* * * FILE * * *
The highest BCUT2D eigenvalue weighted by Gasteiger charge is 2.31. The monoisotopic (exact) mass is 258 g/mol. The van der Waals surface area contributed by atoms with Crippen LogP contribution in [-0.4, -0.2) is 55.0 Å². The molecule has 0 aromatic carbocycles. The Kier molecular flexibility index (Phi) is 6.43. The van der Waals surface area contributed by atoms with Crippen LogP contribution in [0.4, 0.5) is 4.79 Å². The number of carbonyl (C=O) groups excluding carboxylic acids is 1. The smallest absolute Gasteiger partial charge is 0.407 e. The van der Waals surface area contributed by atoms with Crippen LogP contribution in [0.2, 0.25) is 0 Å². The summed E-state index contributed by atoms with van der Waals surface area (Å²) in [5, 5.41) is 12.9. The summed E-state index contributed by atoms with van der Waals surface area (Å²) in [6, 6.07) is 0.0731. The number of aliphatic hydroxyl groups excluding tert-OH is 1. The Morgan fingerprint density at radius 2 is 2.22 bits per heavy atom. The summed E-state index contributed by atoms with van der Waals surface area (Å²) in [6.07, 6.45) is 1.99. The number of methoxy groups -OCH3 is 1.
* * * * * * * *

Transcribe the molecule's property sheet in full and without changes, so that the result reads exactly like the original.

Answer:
The highest BCUT2D eigenvalue weighted by Gasteiger charge is 2.31. The monoisotopic (exact) mass is 258 g/mol. The van der Waals surface area contributed by atoms with Crippen LogP contribution in [-0.4, -0.2) is 55.0 Å². The molecule has 0 aromatic carbocycles. The Kier molecular flexibility index (Phi) is 6.43. The van der Waals surface area contributed by atoms with Crippen LogP contribution in [0.4, 0.5) is 4.79 Å². The number of carbonyl (C=O) groups excluding carboxylic acids is 1. The smallest absolute Gasteiger partial charge is 0.407 e. The van der Waals surface area contributed by atoms with Crippen LogP contribution in [0.2, 0.25) is 0 Å². The summed E-state index contributed by atoms with van der Waals surface area (Å²) in [5, 5.41) is 12.9. The summed E-state index contributed by atoms with van der Waals surface area (Å²) in [6, 6.07) is 0.0731. The number of aliphatic hydroxyl groups excluding tert-OH is 1. The Morgan fingerprint density at radius 2 is 2.22 bits per heavy atom. The summed E-state index contributed by atoms with van der Waals surface area (Å²) in [6.07, 6.45) is 1.99. The number of methoxy groups -OCH3 is 1.